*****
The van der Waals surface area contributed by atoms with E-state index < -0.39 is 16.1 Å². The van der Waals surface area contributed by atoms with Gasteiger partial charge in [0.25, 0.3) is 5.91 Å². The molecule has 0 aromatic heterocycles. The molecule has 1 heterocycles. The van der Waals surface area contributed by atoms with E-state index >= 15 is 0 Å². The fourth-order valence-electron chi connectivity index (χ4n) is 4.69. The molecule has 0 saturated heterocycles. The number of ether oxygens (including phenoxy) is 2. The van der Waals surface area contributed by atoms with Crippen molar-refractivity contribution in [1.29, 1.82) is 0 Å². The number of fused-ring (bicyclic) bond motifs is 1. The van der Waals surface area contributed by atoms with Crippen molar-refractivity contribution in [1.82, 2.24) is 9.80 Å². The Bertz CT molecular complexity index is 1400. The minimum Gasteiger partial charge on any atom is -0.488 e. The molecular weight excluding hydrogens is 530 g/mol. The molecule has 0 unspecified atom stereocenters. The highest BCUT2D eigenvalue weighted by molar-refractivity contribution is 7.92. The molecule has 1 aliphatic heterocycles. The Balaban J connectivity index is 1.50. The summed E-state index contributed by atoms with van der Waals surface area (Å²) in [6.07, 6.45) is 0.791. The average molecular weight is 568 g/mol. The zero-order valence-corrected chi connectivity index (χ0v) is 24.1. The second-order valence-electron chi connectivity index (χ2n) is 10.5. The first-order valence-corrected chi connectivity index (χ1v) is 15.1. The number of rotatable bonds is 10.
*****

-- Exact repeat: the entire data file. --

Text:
The van der Waals surface area contributed by atoms with E-state index < -0.39 is 16.1 Å². The van der Waals surface area contributed by atoms with Gasteiger partial charge in [0.25, 0.3) is 5.91 Å². The molecule has 0 aromatic heterocycles. The molecule has 1 heterocycles. The van der Waals surface area contributed by atoms with E-state index >= 15 is 0 Å². The fourth-order valence-electron chi connectivity index (χ4n) is 4.69. The molecule has 0 saturated heterocycles. The number of ether oxygens (including phenoxy) is 2. The van der Waals surface area contributed by atoms with Crippen molar-refractivity contribution in [1.29, 1.82) is 0 Å². The number of fused-ring (bicyclic) bond motifs is 1. The van der Waals surface area contributed by atoms with Crippen molar-refractivity contribution in [1.82, 2.24) is 9.80 Å². The Bertz CT molecular complexity index is 1400. The minimum Gasteiger partial charge on any atom is -0.488 e. The molecular weight excluding hydrogens is 530 g/mol. The molecule has 0 unspecified atom stereocenters. The highest BCUT2D eigenvalue weighted by molar-refractivity contribution is 7.92. The molecule has 1 aliphatic heterocycles. The Balaban J connectivity index is 1.50. The summed E-state index contributed by atoms with van der Waals surface area (Å²) in [6.07, 6.45) is 0.791. The average molecular weight is 568 g/mol. The zero-order valence-corrected chi connectivity index (χ0v) is 24.1. The second-order valence-electron chi connectivity index (χ2n) is 10.5. The first-order valence-corrected chi connectivity index (χ1v) is 15.1. The number of rotatable bonds is 10.